-In the IPv4 box, change the Method drop-down box from Automatic to Manual.

-Under the Addresses heading, click the Add button to add a static IP, subnet mask, and default gateway.

-Add your DNS server to the DNS Servers line.

-Click OK.

-JM

ADDITIONAL READING:

Ubuntu: 101 Tips & Tricks

The Ubuntu Beginner’s Guide

The Ubuntu Desktop Beginner’s Guide

The Linux Command Line Beginner’s Guide

How To Delete Users From The Command Line In Ubuntu 15.10 Wily Werewolf

From time to time, you’ll want to remove accounts from your Ubuntu system. It’s quick and easy to remove an account from the command line. In fact, it’s rather less cumbersome than doing it through the GUI.

Before you delete a user account, you might first consider locking it with the usermod command. Locking an account disables its password, which means the account can no longer log into the system. For example, to lock the camalas account:

sudo usermod -L camalas



(Note that options, like commands and filenames, are case sensitive, and the -L option must be capitalized.)

If you want to get rid of an account entirely, use the userdel command with sudo:

sudo userdel camalas

This command will delete the camalas user account from your system. However, it will not delete camalas’s home directory, which means that all her personal files and configuration settings will remain on your system in the /home/camalas folder. To delete both the camalas account and camalas’s home folder, use userdel with the -r option:

sudo userdel -r camalas

This will delete both the camalas account and camalas’s home folder.

-JM

ADDITIONAL READING:

Ubuntu: 101 Tips & Tricks

The Ubuntu Beginner’s Guide

The Ubuntu Desktop Beginner’s Guide

The Linux Command Line Beginner’s Guide

Add Users From The Command Line In Ubuntu 15.10 Wily Werewolf

Ubuntu1510Terminal

Before creating any user accounts in Ubuntu 15.10 Wily Werewolf, it’s best to choose some kind of naming convention for your user accounts. A naming convention sounds fancy, but it just means that you just stick to a consistent way of naming the accounts. Usually, something like the first initial and the last name is best – like “camalas” for Caina Amalas.

To actually create the new camalas user account, use the useradd command. You’ll need root-level permission to create an account, so you’ll have to use useradd with the sudo command:

sudo useradd camalas

However, this command by itself, without any options, is not very useful. It creates the camalas user account, but doesn’t assign a display name for the account, nor does it create a home user for camalas. It also doesn’t set any variables – for instance, if Caina logs in using the camalas account, she’ll get the older sh shell for her command line, instead of the bash shell.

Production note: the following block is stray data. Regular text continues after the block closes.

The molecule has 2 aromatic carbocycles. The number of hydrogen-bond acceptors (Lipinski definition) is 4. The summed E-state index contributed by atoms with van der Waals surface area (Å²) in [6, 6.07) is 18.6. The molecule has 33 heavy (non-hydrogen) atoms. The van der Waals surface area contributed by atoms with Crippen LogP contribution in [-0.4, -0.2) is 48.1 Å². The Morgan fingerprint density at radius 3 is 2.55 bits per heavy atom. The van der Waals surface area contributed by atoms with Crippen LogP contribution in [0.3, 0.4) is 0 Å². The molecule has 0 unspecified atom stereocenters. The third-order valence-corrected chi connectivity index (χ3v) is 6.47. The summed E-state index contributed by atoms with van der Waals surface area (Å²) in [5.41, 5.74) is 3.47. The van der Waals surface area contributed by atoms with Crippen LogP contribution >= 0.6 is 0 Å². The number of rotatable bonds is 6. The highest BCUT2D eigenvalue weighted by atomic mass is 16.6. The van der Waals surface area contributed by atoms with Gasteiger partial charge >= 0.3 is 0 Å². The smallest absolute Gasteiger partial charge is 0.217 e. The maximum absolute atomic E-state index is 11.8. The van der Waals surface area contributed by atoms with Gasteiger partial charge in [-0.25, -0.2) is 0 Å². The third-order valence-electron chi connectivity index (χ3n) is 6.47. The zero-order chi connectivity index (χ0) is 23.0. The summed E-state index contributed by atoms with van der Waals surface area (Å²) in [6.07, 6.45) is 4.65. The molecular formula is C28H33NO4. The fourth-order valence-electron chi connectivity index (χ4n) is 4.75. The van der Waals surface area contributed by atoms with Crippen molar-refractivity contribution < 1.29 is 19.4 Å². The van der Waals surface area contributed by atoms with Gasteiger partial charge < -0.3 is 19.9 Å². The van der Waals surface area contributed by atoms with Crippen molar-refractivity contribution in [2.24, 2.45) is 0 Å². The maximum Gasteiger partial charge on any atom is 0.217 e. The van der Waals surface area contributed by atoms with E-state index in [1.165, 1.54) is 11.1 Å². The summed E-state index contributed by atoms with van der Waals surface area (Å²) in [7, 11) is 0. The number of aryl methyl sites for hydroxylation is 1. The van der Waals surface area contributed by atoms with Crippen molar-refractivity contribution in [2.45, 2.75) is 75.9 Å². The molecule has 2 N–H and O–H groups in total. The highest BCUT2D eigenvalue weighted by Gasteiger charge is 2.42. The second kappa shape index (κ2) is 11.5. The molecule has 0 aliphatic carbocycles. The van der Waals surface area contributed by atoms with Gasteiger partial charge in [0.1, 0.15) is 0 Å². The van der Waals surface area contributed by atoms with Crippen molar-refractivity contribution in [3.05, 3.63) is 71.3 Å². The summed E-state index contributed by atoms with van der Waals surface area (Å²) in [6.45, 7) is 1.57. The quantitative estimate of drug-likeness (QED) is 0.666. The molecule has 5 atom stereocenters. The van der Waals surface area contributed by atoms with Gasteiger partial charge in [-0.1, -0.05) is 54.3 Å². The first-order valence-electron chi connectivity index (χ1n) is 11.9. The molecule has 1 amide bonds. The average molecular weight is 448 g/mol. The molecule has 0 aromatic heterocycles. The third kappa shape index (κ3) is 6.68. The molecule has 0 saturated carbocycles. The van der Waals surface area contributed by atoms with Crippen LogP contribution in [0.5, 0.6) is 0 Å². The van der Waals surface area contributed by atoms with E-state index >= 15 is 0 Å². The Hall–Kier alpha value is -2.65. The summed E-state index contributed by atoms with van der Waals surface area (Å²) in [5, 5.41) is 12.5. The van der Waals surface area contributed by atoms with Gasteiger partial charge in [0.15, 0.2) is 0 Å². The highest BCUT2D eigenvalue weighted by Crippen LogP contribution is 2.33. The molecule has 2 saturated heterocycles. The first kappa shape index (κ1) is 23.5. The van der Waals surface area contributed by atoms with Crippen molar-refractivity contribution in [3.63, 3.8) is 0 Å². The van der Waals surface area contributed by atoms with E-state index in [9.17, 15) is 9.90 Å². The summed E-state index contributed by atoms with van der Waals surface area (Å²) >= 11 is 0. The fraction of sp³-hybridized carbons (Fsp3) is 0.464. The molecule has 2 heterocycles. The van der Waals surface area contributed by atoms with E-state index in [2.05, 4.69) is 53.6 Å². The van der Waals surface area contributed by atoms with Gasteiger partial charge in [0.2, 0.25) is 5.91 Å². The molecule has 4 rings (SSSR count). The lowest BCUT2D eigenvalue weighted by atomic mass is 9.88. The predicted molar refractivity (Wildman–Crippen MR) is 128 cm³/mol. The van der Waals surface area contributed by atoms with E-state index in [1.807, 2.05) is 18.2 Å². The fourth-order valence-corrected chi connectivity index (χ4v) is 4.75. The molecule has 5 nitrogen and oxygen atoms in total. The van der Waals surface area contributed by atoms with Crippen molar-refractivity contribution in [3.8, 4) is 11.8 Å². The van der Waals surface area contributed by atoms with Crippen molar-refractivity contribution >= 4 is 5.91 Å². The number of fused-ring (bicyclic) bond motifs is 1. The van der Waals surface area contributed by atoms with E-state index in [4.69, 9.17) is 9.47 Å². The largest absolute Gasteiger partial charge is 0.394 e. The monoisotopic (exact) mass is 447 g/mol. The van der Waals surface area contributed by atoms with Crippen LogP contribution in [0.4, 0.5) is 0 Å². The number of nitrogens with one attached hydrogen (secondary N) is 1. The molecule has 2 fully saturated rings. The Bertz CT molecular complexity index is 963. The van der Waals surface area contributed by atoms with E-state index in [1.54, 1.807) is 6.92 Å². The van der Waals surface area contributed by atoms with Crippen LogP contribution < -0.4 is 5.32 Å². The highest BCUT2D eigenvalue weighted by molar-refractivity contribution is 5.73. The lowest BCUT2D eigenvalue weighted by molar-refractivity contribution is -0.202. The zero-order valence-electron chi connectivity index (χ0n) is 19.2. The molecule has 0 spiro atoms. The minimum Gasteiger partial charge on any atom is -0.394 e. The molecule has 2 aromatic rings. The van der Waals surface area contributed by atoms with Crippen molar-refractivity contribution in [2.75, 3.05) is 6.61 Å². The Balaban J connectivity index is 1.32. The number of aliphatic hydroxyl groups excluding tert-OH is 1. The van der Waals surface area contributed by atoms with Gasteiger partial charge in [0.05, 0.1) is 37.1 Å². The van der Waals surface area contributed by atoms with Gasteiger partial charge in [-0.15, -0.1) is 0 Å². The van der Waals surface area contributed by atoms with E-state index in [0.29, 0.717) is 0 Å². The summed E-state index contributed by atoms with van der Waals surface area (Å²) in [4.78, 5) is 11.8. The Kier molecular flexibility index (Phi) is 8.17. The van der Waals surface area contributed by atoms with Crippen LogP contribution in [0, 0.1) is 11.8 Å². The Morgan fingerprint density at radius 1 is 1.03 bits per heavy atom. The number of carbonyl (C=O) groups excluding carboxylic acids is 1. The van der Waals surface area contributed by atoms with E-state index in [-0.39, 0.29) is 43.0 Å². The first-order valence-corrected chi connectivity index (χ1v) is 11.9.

We’ll need to add some options to the useradd command to make it more effective. To start, here’s how to create a home directory with the command:

sudo useradd -m camalas

The -m option causes useradd to create a home directory. Next, we’ll add another option, and tell useradd to set bash as camalas’s default shell:

sudo useradd -m -s “/bin/bash” camalas

The addition of the -s switch and “/bin/bash” tells useradd to set the bash shell for camalas’s default shell. Now we’ll want to make sure that camalas’s display name is properly set as Caina Amalas with the -c option:

sudo useradd -c “Caina Amalas” -m -s “/bin/bash” camalas

With these options, useradd creates a new account named camalas, sets the account’s display name as Caina Amalas, creates a home directory for the new account, and sets bash for camalas’s default shell. (Note that useradd has many options, and you can view them all in useradd’s man page.)

There’s one final thing you need to do to allow Caina to log in using the camalas account – you need to set a password for the new account. You can do that using the passwd command:

sudo passwd camalas

You can then set a password for camalas. Note that you can also use the passwd command, without sudo, to reset the password for your own account.

Ubuntu’s user accounts are stored in the /etc/passwd file. It’s a plain text file, so you can view it like any other text file:

cat /etc/passwd

You will see a lot of accounts in there, but most of them are for various system services and you needn’t concern yourself with them. For actual user accounts, in /etc/passwd you can view the account name, the user id (UID) number, the group id (GUID) of the account’s default group, the display name, the location of the home directory, and the default shell.

You might be tempted to manually add user accounts by editing the /etc/passwd file. Do not do this! The passwords for user accounts are stored in a restricted file called /etc/shadow, and it needs to stay in sync with /etc/passwd. Manually editing /etc/passwd can mess up your system.

-JM

ADDITIONAL READING:

Ubuntu: 101 Tips & Tricks

The Ubuntu Beginner’s Guide

The Ubuntu Desktop Beginner’s Guide

The Linux Command Line Beginner’s Guide

Launch The Terminal In Ubuntu 15.10 Wily Werewolf

Ubuntu1510Terminal

If you’ve never used the command line in Ubuntu before, you might not know how to access it. Fortunately, it’s quite simple. There are three ways to launch the command line.